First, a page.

Depression and Holidays—Know You’re Not Alone

Depression and Holidays—Know You’re Not Alone November 18, 2023

Depression and holidays often go hand-in-hand. The holiest of celebratory days are meant to bring joy, but sometimes they only bring reminders of loss and grief. When holiday blues come, remembering Jesus is always with me and I am never alone helps.

Holiday Losses

Depression and holidays. Picture is of Thanksgiving dinner of ham, turkey, mashed potatoes, gravy, green beans, cranberry sauce (the kind from a can), and rolls. Plus sparkling cider to drink.
Depression and Holidays. Finding hope in Jesus at Thanksgiving Dinner.

The last time I saw my mom was on Thanksgiving 1987. I knew her cancer was terminal, but when we left my sister’s house to head back across the Washington mountains to home, I never thought I would never see her again this side of heaven.

When I got the call on January 3, 1988, she was already gone. We had no service for her, because she didn’t want one. For many years after, the holidays were hard. January 3 was hard. I would remember her on that day most years. When I hit the point where she had been gone as long as she had been in my life, I wrote a poem. I find that poetry helps me process grief. I titled it Twenty-Four Years and posted it on my Another Fearless Year blog.

Depression and Loss

The year my dad died, both Thanksgiving and Christmas were particularly difficult. I was already struggling with depression unrelated to the loss of my parents, and his death hit me hard. I tried to put on a smile while visiting my in-laws. My coping skills at the time were quite lacking.

I’ve since lost all of my aunts and uncles, two of my three sisters, several cousins, and my favorite niece. Sometimes it feels like it will never be okay. There are years that the depression tries to take over and steal my joy.

Jesus Understands

When I remember that Jesus understands my grief and that He will never leave me, it helps. That doesn’t mean the grief goes away completely, but He helps me find joy in the memories of loved ones and in knowing they are no longer suffering. When I remember Jesus’s actions at the death of His friend Lazarus, it helps.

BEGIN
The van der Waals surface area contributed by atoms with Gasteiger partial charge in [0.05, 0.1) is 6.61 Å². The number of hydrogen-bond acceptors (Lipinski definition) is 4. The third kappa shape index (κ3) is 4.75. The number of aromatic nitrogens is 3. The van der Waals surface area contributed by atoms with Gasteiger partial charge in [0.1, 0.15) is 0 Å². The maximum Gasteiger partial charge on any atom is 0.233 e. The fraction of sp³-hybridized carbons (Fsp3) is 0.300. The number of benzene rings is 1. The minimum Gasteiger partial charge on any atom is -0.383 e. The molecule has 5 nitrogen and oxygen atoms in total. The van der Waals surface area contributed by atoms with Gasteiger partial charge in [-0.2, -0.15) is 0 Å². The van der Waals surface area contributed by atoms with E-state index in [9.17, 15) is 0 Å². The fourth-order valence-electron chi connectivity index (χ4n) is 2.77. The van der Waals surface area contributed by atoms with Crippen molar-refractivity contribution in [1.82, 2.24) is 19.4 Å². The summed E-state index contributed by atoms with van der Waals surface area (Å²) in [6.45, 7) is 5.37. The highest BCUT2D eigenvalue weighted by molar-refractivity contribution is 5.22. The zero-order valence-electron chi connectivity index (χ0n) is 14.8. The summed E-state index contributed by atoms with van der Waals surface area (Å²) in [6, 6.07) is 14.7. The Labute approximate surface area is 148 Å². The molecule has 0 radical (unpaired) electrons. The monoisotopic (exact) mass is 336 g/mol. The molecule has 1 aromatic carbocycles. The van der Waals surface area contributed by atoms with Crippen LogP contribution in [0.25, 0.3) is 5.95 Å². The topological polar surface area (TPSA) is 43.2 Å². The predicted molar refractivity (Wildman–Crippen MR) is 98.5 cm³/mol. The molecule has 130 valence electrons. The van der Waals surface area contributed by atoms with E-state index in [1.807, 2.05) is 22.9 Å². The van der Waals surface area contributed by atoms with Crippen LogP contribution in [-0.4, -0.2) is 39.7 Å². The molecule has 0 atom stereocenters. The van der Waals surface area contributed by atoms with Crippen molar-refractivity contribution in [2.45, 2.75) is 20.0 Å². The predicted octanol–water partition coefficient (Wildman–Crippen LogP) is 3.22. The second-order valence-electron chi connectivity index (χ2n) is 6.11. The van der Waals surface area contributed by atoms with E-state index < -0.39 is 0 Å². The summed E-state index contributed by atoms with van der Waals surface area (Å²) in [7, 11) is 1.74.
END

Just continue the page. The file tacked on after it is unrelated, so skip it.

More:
Now when Mary came to where Jesus was and saw him, she fell at his feet, saying to him, “Lord, if you had been here, my brother would not have died.”When Jesus saw her weeping, and the Jews who had come with her also weeping, he was deeply moved in his spirit and greatly troubled. And he said, “Where have you laid him?” They said to him, “Lord, come and see.” Jesus wept. So the Jews said, “See how he loved him!” John 11:32-36 (emphasis added).

I believe He weeps when we are grieving also.

No More Roman

From the time he was a little puppy, our sweet dog Roman was the most fun at Christmas. He loved to chase balls of tissue paper from the presents and rip them to shreds. This last Christmas, he was no longer able to see and find the balls of tissue we threw. I was sad to have lost that spunky puppy he had always been.

This year will be the first Thanksgiving and Christmas since we lost him in August. The holidays won’t be the same. But we will always have our memories.

Focusing on What We Still Have

This year, my cousin and my son are coming for Thanksgiving. And I’m looking forward to setting up my 19 full nativity sets and 6 figurines, hanging my 9 nativity ornaments on the tree, and putting together my new nativity themed advent jigsaw puzzle. Although grief and depression threaten to overtake me, I choose to focus on the blessings I still have.

When my sister Peggy died, someone gave me a card that said, “We will never be the same as we were before this loss, but are ever so much the better for having had something so great to lose.” It helps me to remember the blessing of having had my loved ones, and my dog, for a time; to rejoice in the memories.

Is This Year a First?

Is this year the first of many without someone you love? Just this week, two people in my life have lost someone, on the same day. If I expand that timeframe from now to the last holiday season, there are even more, including myself. Loss is inevitable in this life. But this life isn’t the end. Because of Jesus, we have hope of seeing our loved ones again. And we know He is always with us.

I am reminded of my favorite name for Jesus, which is Immanuel. It means “God with us.” What a comforting thought that even in our hardest times, He is there. He is the merry in our Christmas and the thanks in our Thanksgiving.

Closing Prayer on Depression and Holidays

Heavenly Father, I pray You would provide comfort and joy to all who are facing this holiday season without someone they love dearly. May You, Jesus, be our source of hope and peace. For those struggling with depression during the holidays, be a bright light of hope. Bring into their lives someone to come alongside and sit with them in their despair so that they won’t feel alone. In Jesus’s name, amen.


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